People were skeptical when Mayor John Tory first announced his affordable housing platform during his 2018 municipal election campaign.
But now Tory is following through on his word after the city’s realty agency signed off on business cases for four unspecified sites within the city. These are part of the mayor’s larger Housing Now program.
Apparently, there is a plot midtown (less than an acre) and a huge eight acre lot somewhere in North York. The other two plots (measuring seven and two acres) are determined to be in Scarborough. Taken together, they will comprise 989 affordable rental units constructed on city-owned land as part of a larger developmental infrastructure which will include market housing, parks, child care centres and office and retail units. Tory’s explicit goal was to build 40,000 new affordable units within the next 12 years.
Since its 2016 launch, the Housing Now program has approved 6,694 affordable units, as reported by the Mayor’s office to the Toronto Star. However, a mere 237 of these units have actually been completed. There are another 782 units under construction, 163 of which will be finished by 2020.
On Tuesday, the CreateTO board heard the news that the units themselves are expected to cost $180,000 each. The city is leasing $100 million worth of land for developers to build on.
There will be an additional $71 million in financial incentives across the sites as well. The names of which developers are being used for the projects is being kept under wraps for the time being – so as not to interfere with standard bidding processes.
City Councillor Ana Bailao, the Tory-assigned affordable housing advocate and a CreateTO member, said that this move is unprecedented. “We never had this kind of investment from the city,” Bailao told the Toronto Star. “These are very credible organizations in the industry,” she said. “There’s people with lots of experience on our staff.”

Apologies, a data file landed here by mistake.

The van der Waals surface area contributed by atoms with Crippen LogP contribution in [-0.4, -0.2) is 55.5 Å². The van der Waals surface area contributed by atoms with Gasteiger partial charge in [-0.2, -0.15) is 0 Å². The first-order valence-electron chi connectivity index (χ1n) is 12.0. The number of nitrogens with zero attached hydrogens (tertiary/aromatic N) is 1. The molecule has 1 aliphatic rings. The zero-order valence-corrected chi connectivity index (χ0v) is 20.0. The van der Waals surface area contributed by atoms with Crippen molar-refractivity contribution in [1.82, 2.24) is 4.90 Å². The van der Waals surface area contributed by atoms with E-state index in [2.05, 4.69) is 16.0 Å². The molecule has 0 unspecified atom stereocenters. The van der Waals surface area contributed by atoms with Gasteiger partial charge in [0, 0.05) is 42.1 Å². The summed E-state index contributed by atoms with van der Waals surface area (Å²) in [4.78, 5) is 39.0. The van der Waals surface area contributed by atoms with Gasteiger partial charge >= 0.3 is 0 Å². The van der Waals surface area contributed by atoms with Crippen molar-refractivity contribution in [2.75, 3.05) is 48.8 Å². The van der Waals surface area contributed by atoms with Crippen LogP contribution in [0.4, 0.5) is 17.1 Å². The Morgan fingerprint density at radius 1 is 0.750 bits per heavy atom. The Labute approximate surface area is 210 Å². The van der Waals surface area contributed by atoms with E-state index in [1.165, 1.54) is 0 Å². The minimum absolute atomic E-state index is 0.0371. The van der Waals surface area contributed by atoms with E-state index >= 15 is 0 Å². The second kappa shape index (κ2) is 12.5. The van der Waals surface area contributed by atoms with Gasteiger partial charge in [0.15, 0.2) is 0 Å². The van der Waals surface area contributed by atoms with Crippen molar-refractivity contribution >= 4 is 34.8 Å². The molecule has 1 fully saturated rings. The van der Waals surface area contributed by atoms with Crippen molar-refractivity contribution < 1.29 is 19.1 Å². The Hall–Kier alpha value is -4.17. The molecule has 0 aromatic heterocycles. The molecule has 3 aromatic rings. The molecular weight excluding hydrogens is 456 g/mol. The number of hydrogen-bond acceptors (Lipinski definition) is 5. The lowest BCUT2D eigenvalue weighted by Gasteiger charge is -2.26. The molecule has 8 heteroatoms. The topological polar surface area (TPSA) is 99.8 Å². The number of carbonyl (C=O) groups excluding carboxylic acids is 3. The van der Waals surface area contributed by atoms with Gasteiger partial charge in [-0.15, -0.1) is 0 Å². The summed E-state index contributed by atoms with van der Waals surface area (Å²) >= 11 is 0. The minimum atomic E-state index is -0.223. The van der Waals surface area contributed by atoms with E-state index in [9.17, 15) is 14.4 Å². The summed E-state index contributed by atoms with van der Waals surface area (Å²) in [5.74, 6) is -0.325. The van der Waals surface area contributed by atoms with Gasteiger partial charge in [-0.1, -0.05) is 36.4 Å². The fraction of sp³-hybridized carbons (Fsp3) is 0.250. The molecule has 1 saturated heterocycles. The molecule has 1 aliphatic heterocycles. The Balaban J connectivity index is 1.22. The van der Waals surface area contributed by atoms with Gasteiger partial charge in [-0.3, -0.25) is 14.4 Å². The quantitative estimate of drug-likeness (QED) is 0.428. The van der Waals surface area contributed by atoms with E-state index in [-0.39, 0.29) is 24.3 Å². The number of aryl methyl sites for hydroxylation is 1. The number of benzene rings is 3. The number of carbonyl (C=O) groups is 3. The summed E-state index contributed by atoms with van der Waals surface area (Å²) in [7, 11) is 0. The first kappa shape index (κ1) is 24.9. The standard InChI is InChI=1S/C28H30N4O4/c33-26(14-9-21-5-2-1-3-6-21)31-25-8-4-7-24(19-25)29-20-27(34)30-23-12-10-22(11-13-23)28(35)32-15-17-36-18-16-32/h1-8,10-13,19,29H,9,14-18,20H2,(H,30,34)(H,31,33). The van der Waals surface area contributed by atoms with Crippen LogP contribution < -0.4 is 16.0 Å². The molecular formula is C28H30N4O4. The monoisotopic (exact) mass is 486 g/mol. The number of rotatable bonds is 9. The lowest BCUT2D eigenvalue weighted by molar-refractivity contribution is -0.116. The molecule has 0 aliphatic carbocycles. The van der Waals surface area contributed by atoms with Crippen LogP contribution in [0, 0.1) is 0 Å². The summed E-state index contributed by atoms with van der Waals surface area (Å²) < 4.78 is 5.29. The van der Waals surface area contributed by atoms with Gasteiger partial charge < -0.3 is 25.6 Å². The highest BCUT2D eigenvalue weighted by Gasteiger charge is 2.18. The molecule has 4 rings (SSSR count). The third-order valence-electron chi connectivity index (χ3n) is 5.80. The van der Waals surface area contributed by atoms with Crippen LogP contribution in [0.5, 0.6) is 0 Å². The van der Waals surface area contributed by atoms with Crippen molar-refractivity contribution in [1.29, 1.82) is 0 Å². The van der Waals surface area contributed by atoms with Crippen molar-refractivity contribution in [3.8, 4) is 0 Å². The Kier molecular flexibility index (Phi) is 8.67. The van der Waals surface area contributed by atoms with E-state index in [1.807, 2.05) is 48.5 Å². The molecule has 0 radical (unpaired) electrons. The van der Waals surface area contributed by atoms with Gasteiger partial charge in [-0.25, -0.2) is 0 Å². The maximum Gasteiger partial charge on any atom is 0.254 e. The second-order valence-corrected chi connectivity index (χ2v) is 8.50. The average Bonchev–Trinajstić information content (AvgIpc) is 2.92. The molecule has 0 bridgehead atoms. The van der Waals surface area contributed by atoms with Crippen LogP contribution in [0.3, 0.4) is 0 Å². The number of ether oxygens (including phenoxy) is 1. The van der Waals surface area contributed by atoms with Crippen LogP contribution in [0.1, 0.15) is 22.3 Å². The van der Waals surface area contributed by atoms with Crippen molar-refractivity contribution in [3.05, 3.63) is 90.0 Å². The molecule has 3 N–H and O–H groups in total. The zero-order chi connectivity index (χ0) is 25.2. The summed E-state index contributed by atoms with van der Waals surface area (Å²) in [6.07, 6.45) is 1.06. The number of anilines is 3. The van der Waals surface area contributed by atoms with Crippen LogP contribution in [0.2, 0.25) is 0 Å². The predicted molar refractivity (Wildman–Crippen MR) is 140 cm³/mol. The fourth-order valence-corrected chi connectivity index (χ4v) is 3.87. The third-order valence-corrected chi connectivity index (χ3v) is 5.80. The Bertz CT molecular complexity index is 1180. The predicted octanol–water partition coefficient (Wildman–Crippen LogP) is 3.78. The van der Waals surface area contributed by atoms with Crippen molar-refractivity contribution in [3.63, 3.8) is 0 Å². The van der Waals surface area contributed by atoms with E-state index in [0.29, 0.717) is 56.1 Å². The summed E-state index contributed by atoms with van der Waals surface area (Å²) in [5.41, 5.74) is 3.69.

The city’s housing secretariat Sean Gadon told CreateTo board members that the sites are being used to the best of their potential – ensuring the maximum number of spaces. Housing is also guaranteed to remain affordable for the next century. “It is a terrific public outcome, if we are able to achieve it,” he said.
So what exactly does affordability look like? It should be no higher than 80 per cent of the city’s average market rent (as calculated by the Canada Mortgage and Housing Corporation). The Toronto Star reported that an average market rent for a one-bedroom is listed at $1,270 per month – so 80 per cent of that would make the rent $1,016 monthly. That average one-bedroom must be using all of Toronto’s boroughs to reach that low number.
BlogTO recently reported that a one-bedroom rental in Toronto’s core has hit $2,260 on average. The Toronto Star reported that “average market rent is far lower than what you would pay to rent an apartment available today as the CMHC calculation is based on the rent paid in occupied, purpose-built rental units many of which have housed the same tenants for years and are protected by rent control.”
That’s good news for would-be affordable housing residents! That said, it’s nearly impossible for anyone making minimum wage to afford above $1,000 of rent per month, so it will still be a bit of a stretch.